Shock over plans to make 14-year-old nunnery a Unesco world heritage site
Advisers question why a nunnery built just 14 years ago has been included on a shortlist of potential Unesco world heritage sites
Heritage advisers fired questions at officials yesterday for supporting a plan to turn a "fake antiquity" - a 14-year-old nunnery in Kowloon - into a Unesco world heritage site.
Members of the Antiquities Advisory Board expressed shock at yesterday's meeting that they had been bypassed by those seeking to promote the heritage value of the Chi Lin Nunnery, in Diamond Hill.
The State Administration of Cultural Heritage last month included Chi Lin - at the nunnery's request - on an updated shortlist of potential heritage sites. Beijing chooses sites from the list and proposes them to Unesco.
The board was equally dissatisfied to learn that Hong Kong officials - without consulting the board - had endorsed the application and assisted their mainland counterparts' visit to evaluate the nunnery in June.
Historian and board adviser Ko Tim-keung said yesterday that he had been surprised to read about the national heritage list in a newspaper. "I could never imagine that this 14-year-old building, a fake antiquity, could represent Hong Kong. There are other sites in the city that deserve the status a lot more."
The Buddhist nunnery was completely rebuilt in 1998, in a Tang dynasty architectural style.
Grace Lui Kit-yuk, deputy secretary for development, said it "would not be a bad thing" if the nunnery won a place on the UN agency's heritage list.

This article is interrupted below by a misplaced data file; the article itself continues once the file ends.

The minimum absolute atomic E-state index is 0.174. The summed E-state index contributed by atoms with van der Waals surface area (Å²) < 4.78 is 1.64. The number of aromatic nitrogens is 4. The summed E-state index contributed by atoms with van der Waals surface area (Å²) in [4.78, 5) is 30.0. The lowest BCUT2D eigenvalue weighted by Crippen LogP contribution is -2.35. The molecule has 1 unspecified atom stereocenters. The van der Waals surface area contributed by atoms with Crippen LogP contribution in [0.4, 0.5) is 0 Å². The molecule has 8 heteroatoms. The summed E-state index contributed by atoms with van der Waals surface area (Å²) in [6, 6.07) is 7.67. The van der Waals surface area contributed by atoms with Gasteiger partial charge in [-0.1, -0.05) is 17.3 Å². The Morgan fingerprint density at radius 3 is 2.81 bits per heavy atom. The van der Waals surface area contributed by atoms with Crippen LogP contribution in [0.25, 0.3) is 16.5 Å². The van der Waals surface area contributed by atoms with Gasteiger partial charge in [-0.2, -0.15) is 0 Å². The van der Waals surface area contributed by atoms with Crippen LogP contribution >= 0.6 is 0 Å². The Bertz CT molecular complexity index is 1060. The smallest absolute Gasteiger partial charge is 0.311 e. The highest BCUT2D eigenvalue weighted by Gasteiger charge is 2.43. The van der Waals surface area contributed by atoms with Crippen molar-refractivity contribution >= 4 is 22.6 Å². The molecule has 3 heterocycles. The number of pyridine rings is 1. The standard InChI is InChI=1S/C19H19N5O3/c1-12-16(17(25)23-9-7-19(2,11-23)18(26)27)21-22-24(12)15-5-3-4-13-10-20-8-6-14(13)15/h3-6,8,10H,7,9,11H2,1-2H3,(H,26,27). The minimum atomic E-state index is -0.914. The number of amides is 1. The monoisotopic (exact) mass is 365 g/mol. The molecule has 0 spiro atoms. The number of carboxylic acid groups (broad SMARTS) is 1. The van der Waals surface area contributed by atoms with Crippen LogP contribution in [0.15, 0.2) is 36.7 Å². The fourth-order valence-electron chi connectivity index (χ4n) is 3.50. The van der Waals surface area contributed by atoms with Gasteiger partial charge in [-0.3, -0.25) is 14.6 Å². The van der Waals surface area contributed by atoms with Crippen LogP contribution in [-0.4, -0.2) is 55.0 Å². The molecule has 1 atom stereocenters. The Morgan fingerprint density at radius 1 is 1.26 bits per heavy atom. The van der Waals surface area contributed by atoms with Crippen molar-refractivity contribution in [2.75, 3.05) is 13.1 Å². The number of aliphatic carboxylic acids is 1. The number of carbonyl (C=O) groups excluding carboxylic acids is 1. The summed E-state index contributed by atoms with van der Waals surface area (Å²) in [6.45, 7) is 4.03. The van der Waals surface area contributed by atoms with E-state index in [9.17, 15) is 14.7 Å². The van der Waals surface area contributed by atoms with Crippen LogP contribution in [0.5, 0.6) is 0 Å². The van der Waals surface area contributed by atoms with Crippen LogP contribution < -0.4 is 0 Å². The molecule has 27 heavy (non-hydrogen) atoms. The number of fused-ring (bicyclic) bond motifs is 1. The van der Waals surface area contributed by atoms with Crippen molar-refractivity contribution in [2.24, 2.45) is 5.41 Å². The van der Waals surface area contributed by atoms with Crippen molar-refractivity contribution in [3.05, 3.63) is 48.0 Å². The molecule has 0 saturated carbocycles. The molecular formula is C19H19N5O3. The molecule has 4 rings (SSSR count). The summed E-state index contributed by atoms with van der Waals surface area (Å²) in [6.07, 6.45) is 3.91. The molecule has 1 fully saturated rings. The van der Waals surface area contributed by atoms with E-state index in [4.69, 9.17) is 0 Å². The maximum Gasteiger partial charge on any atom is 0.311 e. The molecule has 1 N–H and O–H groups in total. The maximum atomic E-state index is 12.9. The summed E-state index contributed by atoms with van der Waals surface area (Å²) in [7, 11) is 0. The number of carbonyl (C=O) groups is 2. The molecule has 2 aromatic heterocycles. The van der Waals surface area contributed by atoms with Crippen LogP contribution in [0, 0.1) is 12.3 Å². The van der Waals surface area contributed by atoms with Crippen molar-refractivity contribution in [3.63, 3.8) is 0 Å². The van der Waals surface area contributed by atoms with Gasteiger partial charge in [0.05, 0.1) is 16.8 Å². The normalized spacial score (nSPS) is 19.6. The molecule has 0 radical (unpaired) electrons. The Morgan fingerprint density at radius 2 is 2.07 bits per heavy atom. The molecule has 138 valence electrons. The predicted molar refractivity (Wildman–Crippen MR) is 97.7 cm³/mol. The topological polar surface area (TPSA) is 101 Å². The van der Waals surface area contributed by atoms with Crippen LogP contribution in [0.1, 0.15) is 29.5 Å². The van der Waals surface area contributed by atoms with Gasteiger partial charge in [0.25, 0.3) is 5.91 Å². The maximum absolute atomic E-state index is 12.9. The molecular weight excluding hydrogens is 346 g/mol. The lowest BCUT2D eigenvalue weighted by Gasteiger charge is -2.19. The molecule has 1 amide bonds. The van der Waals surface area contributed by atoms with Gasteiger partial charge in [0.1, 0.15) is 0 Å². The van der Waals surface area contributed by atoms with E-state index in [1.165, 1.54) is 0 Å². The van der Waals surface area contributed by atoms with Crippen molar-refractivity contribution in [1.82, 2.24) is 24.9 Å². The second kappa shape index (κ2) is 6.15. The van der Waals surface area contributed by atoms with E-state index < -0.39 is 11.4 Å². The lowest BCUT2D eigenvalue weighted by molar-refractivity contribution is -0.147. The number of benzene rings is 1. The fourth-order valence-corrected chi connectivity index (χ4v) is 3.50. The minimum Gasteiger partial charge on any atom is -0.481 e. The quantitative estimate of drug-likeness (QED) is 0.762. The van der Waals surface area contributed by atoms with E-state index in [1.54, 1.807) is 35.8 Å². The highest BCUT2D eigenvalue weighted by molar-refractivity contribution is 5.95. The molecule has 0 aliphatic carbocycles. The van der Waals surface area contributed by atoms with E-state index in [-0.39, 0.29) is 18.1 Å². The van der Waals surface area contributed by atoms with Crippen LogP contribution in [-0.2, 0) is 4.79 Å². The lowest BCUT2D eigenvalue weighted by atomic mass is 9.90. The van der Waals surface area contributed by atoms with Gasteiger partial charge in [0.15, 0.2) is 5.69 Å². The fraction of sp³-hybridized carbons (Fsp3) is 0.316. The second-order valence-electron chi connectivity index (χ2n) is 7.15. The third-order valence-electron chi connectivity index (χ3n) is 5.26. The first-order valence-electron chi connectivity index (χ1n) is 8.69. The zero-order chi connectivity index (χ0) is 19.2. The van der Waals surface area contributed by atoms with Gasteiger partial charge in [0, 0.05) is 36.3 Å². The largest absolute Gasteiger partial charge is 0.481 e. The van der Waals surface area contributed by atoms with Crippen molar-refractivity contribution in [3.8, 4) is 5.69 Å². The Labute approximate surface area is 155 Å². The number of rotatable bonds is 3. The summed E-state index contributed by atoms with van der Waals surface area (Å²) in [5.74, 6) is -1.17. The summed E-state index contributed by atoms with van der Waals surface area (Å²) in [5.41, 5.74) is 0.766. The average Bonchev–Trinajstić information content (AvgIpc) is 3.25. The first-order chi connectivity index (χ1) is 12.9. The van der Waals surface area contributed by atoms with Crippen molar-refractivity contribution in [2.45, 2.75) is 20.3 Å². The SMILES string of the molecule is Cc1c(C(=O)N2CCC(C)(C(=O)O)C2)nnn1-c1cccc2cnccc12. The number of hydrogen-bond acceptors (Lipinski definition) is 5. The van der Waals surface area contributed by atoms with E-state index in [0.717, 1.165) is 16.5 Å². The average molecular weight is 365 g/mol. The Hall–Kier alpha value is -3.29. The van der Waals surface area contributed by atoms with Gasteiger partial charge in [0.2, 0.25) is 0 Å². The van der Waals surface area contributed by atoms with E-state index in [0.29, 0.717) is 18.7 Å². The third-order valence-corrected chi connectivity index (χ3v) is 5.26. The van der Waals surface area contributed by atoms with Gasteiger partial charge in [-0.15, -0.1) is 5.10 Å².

"Icomos China has accepted the submission," she said, referring to the International Council on Monuments and Sites, which helps Beijing vet applications from provinces and compiles the list of proposed sites. "This shows that we didn't make a rash or wrong decision in supporting them."
Board member Tracy Lu Lie-dan said the choice of the nunnery might have wasted Hong Kong's "quota" of sites. Beijing allows each province or region to recommend one, or only a few, sites for the national list.
Lu said she doubted the nunnery would qualify for Unesco's list. "A world heritage site must be the best monument from a place, which deserves the government's utmost effort to preserve for future generations. Just whose heritage is this?"
Chi Lin Nunnery - with the adjacent Nan Lian Garden - is one of 45 sites on the state list.
Board chairman Bernard Chan said the government should consult the board in future about any international-level heritage issues. The nunnery did not respond to the Post's inquiries.
Meanwhile, the board agreed on a government plan to declare the Cenotaph in Central's Statue Square an official monument.
However, Ko said that the Cenotaph had little to do with Hong Kong history. It was unveiled in 1923 to commemorate the British who left Hong Kong to fight in the first world war, in which the city played no part, he said.